Video game publisher

A video game publisher is a company that publishes video games that have been developed either internally by the publisher or externally by a video game developer.

They often finance the development, sometimes by paying a video game developer (the publisher calls this external development) and sometimes by paying an internal staff of developers called a studio. The large video game publishers also distribute the games they publish, while some smaller publishers instead hire distribution companies (or larger video game publishers) to distribute the games they publish. Other functions usually performed by the publisher include deciding on and paying for any licenses used by the game; paying for localization; layout, printing, and possibly the writing of the user manual; and the creation of graphic design elements such as the box design. Some large publishers with vertical structure also own publishing subsidiaries (labels).

Large publishers may also attempt to boost efficiency across all internal and external development teams by providing services such as sound design and code packages for commonly needed functionality.

Because the publisher often finances development, it usually tries to manage development risk with a staff of producers or project managers to monitor the progress of the developer, critique ongoing development, and assist as necessary. Most video games created by an external video game developer are paid for with periodic advances on royalties. These advances are paid when the developer reaches certain stages of development, called milestones.

Business risks[]

Video game publishing is associated with high risk:

  • Contrasting with the big budget titles increased expense of "front-line" console games is the casual game market, in which smaller, simpler games are published for PCs and as downloadable console games. Also, Nintendo's Wii console, though debuting in the same generation as the PlayStation 3[8] and the Xbox 360,[9] requires a smaller development budget, as innovation on the Wii is centered around the use of the Wii Remote and not around the graphics pipeline.

Investor interest[]

Numerous video game publishers are traded publicly on stock markets. As a group, they have had mixed performance. At present, Electronic Arts is the only third-party publisher present in the S&P 500 diversified list of large U.S. corporations; in April 2010, it entered the Fortune 500 for the first time.[10]

Hype over video game publisher stocks has been breathless at two points:


Major publishers[]

A Graphviz graphic showing major video game publishers structures

Below are the largest publicly held publishers according to their games net revenue earning in billions of dollars during 2019-2020 fiscal and calendar periods.[11] The list does not include privately held companies, such as Epic Games and Valve Corporation.

FY 2020-2021 Name of Publisher HQ Country Revenue in $bn
1 Sony Interactive Entertainment Japan, United States 18.190
2 Tencent Games China 16.224
3 Nintendo Japan 12.010
4 Microsoft United States 10.260
5 NetEase China 6.668
6 Activision Blizzard United States 6.388
7 Electronic Arts United States 5.537
8 Take-Two Interactive United States 3.089
9 Bandai Namco Entertainment Japan 3.018
10 Square Enix Japan 2.386
11 Nexon South Korea, Japan 2.286
12 Netmarble South Korea 1.883
13 Ubisoft France 1.446
14 Konami Japan 1.303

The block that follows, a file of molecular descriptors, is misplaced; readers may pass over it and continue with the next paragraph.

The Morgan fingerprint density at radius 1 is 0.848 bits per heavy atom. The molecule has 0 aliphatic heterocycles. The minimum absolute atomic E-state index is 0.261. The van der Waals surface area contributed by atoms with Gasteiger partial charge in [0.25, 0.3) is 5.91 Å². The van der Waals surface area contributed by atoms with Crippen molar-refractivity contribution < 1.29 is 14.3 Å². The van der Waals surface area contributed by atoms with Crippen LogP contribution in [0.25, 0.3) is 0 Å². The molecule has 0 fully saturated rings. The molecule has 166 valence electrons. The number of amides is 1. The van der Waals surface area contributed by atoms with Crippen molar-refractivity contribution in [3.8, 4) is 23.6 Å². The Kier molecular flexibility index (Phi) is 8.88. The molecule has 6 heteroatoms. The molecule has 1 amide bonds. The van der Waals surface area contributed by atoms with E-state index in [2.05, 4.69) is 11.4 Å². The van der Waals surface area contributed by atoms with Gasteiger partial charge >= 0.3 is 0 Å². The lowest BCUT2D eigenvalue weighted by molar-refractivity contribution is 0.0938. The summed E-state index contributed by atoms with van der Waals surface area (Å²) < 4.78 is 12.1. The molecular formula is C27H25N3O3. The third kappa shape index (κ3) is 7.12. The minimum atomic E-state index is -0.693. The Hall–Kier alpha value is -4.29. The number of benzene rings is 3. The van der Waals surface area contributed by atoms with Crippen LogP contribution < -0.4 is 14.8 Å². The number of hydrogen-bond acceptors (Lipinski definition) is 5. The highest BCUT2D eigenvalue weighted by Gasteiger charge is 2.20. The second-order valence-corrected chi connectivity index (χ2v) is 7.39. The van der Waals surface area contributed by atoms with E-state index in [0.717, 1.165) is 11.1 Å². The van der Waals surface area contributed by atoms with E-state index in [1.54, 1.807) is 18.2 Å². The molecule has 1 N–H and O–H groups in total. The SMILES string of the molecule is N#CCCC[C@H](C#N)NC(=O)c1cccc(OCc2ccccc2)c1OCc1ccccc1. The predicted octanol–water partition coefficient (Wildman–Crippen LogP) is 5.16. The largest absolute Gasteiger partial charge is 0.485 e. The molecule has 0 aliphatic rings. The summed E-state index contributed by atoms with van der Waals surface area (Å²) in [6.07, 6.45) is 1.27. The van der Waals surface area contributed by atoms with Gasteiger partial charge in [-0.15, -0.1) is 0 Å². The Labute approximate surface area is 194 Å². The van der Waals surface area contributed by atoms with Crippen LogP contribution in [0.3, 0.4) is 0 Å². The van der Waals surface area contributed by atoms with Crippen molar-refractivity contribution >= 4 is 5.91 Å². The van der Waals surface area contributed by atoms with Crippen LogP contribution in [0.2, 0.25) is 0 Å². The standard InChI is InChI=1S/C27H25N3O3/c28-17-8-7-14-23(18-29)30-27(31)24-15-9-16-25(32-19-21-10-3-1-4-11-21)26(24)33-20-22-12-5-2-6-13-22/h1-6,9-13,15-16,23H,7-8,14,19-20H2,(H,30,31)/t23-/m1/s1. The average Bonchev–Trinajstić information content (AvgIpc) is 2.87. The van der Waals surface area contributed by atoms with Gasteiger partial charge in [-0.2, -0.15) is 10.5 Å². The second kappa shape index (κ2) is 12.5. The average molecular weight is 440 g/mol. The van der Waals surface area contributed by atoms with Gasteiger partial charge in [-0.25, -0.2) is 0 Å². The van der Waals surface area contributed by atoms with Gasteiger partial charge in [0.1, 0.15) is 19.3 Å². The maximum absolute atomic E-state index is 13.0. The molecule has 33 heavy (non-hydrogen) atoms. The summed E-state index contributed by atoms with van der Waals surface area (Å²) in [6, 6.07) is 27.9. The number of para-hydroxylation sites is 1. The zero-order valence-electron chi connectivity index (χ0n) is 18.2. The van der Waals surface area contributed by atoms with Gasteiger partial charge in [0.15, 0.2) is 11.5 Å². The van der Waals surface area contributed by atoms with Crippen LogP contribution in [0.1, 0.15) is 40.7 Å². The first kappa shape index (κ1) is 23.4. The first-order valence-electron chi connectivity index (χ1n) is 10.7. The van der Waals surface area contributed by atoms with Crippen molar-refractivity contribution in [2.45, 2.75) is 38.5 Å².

15 Sega Japan 1.153
16 Capcom Japan 0.7673
17 Embracer Group Sweden 0.3225

In 2016, the largest public companies by game revenue were Tencent, with US$10.2 billion, followed by Sony, with US$7.8 billion, and Activision Blizzard, with US$6.6 billion, according to Newzoo.[12]

Mid-size publishers[]

Name of Publisher
505 Games (Italy)
Aksys Games (U.S)
Annapurna Interactive (U.S)
Devolver Digital (U.S)
Focus Entertainment (France)
Koei Tecmo (Japan)
Marvelous Inc (Japan)
Nacon (France)
NCSoft (South Korea)
Nippon Ichi Software (Japan)
Paradox Interactive (Sweden)
Team17 (U.K)
Warner Bros. Interactive Entertainment (U.S)


  1. ^ Yoon, Andrew (September 10, 2007). "Months late, Spider-Man 3 goes to PSP with new content". Engadget. Retrieved July 3, 2019.
  2. ^ Matthews, Matt (April 19, 2012). "Has video game retail become an entirely 'hits driven' industry?". Retrieved August 12, 2013.
  3. ^ "'White space' helps us understand the strategic direction of gaming mergers and acquisitions". August 12, 2013. Retrieved August 12, 2013.
  4. ^ Messina, Judith (July 31, 2013). "Color Zen throws spotlight on city's games scene". Retrieved August 12, 2013.
  5. ^ "Activision Reduces Prototype Devs To "Support" Role, Significantly Reduces Staff Levels". TheSixthAxis. June 28, 2012. Retrieved August 17, 2012.
  6. ^ "Activision cuts staff at 'Prototype' video game studio". June 28, 2012. Retrieved August 17, 2012.
  7. ^ Sinclair, Brendan (September 14, 2006). "Activision exec prices PS3 games". GameSpot. CBS Interactive. Retrieved May 18, 2017.
  8. ^ "PlayStation® Official Site – PlayStation Console, Games, Accessories". Playstation. Archived from the original on November 17, 2014. Retrieved September 17, 2017.
  9. ^ "Archived copy". Archived from the original on December 21, 2013. Retrieved December 20, 2013.{{cite web}}: CS1 maint: archived copy as title (link)
  10. ^ "Electronic Arts Breaks Into Fortune 500", Leigh Alexander, April 26, 2010, Fetched from Web on April 26, 2010.
  11. ^ Derek Strickland (May 22, 2020). "2019's top-earning video game companies: Sony conquers the charts | TweakTown". Retrieved February 9, 2021.
  12. ^ Rita Liao (July 3, 2017). "World's top grossing mobile game debunks gender stereotype". technode. Retrieved July 7, 2017.